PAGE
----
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The carpet snake is officially unveiled

It’s definitely time to park your car at the rooftop car park at Hinkler Central these holidays.

Why?

Well, after securing and locking your car, you can walk towards the entrance and stand in awe of the amazing art work which was unveiled on Thursday, April 6. The artwork has been completed over a number of weeks by contemporary Indigenous artist Chernee Sutton, Police Liaison Officer Kyrra Wilson and a number of proud, enterprising youth, who have developed a new found skill of dream time story telling through art.

The carpet snake dream time story holds a significant meaning to the Taribelang Bunda Tribe and I’d like to share an extract of the story, recently told by Uncle Raymond “Willie” Broome to Police Liaison Officer Kyrra Wilson.

Back in the dream time, Couple was the greatest warrior and the fastest hunter in the land. He could run fast like Moi the emu and Buru the kangaroo. Despite only being allowed to hunt in his own territory, one day he decided to explore a bit further onto the neighbouring tribe’s land, to explore the mountains.

While exploring on this land, Couple came across a group of girls who were laughing and having a good time splashing in the Boorool Boorool River, which we know as the Burnett River. As Couple hid in the grass and watched the sisters he fell madly in love with the youngest of the girls.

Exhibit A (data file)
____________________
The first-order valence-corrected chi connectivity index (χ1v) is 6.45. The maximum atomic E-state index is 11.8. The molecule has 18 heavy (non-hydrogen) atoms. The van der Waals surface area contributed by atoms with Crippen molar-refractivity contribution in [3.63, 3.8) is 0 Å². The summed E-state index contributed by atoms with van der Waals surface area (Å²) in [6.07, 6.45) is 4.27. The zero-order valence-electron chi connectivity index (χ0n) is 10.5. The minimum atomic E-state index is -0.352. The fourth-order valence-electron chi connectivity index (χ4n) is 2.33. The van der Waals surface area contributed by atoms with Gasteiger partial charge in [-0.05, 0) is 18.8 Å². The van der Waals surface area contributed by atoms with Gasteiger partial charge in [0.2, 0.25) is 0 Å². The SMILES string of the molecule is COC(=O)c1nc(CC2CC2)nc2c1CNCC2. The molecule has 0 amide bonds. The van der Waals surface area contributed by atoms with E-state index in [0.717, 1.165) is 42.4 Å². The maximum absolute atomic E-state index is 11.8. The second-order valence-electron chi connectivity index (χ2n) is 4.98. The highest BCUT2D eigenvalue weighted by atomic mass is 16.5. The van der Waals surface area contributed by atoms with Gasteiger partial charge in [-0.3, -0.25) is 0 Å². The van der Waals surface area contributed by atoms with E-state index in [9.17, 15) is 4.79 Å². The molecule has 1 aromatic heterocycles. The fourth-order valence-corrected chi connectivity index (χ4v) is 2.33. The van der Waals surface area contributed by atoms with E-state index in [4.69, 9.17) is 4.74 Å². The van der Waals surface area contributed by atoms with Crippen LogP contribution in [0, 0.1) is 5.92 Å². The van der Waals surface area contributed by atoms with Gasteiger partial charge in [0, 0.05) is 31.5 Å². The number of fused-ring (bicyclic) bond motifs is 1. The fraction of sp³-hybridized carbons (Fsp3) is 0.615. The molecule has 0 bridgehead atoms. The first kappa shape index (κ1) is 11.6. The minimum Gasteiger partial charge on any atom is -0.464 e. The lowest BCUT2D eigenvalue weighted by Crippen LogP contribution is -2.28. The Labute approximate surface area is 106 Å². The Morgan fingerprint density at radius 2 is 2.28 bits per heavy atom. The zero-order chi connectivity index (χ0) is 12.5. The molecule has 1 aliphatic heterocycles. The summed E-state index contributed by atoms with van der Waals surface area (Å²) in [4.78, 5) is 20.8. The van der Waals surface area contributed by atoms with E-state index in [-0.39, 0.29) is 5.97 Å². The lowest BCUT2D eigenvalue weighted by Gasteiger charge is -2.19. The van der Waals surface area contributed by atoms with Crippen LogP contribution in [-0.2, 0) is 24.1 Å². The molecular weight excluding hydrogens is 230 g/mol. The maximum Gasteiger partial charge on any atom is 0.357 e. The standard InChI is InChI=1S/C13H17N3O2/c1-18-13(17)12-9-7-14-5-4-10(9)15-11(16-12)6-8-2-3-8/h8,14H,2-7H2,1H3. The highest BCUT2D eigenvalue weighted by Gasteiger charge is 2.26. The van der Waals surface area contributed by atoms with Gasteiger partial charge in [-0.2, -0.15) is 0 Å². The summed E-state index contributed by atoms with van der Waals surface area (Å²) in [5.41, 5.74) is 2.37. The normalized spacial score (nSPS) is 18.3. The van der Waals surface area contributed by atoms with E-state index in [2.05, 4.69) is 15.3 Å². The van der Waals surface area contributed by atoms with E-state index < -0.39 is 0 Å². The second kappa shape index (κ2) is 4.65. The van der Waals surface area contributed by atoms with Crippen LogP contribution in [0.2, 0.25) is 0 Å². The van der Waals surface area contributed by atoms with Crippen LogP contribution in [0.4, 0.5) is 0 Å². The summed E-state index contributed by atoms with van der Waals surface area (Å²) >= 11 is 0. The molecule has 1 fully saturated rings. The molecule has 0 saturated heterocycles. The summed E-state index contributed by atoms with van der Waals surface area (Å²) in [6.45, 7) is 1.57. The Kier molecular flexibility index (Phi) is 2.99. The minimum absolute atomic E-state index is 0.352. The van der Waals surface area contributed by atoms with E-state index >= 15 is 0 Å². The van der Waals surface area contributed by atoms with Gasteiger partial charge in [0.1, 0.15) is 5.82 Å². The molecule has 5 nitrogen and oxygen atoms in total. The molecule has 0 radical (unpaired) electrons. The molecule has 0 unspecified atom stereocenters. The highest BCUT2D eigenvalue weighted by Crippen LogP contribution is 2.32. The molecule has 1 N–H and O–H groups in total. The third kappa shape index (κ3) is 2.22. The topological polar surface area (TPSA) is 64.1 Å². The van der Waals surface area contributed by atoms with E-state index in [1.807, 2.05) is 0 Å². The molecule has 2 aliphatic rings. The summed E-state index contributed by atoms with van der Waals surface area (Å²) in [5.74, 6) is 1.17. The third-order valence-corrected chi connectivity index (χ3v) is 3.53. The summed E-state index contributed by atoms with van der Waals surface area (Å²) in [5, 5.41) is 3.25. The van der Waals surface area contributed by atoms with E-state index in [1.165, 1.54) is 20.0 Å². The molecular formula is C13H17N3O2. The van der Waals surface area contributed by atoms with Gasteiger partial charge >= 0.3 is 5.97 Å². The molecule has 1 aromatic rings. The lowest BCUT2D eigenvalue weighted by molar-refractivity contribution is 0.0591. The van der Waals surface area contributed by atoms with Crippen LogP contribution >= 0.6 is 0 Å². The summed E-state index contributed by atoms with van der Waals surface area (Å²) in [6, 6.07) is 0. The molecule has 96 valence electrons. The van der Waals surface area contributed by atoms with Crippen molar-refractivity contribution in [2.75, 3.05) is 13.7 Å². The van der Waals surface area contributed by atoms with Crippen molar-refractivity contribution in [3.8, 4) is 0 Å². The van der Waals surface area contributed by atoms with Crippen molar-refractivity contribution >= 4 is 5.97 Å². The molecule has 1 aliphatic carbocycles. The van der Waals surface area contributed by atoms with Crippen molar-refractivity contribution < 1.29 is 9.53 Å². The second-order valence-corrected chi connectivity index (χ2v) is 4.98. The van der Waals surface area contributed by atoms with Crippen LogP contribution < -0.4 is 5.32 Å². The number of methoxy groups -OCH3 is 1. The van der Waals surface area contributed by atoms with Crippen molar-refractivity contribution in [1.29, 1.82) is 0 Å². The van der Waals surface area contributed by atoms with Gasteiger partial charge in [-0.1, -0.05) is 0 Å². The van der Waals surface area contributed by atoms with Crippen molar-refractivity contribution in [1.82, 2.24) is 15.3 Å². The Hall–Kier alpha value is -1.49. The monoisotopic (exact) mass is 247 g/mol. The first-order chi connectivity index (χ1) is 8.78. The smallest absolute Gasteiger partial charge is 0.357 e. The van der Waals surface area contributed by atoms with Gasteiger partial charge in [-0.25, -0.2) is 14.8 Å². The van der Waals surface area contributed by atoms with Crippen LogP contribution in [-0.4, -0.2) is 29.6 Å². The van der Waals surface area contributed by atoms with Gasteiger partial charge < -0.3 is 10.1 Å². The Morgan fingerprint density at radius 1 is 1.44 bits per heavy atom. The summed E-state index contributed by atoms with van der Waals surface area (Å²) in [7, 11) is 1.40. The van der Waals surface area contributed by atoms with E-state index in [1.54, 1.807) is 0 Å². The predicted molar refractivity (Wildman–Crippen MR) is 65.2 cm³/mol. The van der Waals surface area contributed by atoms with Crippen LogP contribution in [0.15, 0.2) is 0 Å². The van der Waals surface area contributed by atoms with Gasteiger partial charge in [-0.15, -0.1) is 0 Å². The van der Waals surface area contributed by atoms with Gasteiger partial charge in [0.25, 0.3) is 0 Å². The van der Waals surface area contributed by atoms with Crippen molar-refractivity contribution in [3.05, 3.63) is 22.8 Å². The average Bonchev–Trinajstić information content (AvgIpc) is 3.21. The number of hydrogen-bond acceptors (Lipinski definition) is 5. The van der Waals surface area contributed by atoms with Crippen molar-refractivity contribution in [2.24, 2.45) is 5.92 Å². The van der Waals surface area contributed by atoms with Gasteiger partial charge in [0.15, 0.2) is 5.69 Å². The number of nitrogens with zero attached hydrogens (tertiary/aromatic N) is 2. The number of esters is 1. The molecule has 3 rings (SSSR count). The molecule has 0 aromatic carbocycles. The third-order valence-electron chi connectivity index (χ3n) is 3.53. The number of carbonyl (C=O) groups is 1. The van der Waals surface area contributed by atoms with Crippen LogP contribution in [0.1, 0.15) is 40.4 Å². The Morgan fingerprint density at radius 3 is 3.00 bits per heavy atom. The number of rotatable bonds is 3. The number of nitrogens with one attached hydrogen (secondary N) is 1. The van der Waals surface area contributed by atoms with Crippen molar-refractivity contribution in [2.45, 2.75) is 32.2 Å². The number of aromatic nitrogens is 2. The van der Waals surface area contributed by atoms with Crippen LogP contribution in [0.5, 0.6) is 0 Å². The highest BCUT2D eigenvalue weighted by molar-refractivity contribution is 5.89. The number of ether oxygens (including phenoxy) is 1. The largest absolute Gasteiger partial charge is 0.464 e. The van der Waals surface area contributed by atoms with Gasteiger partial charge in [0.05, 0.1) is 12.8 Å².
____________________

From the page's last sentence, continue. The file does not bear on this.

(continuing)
When Couple returned to his own territory, he told his elders of the love he had for this girl from another tribe. His elders told him that it was wrong to go onto someone else’s country and not to return again, unless he was invited.

Couple was so in love that he decided to go up to the mountain and ask the girl’s father for his daughters hand in marriage and for permission to take her back to his land. Over time, Couple was given permission to marry the girl and it was a return to the Boorool Boorool River, where they were finally married.

For quite some time they were happily married, but over time the girl missed her family, sisters and her country. The edge of the river was where she would look into the water and cry for her family.

As much as Couple tried to console and encourage her to stay with him, her heart was full and in need to return to her family and country. After jumping into the water, she turned into a lung fish and swam back up the river to be with her family.

Couple missed her terribly and he waited and waited by the edge of the river for her to come back, but she would never return. Couple, who was known as the fastest and greatest warrior on the land began to become slower and slower. Knowing that he had done the wrong thing and that his love would never return, he was heartbroken. It was because of his broken heart that he turned into a carpet snake.

So today, the reason why the carpet snake is the slowest of all the snakes is because he has a broken heart.

This story is now set in place in amazing colour, detail and pride to many who have been part of the art project journey and sharing a story with our Bundaberg community and visitors.

Special thanks goes out to many people, especially Hinkler Central management, Taribelang Bunda Tribe, Chernee Sutton, Kyrra Wilson and the youth who all contributed.

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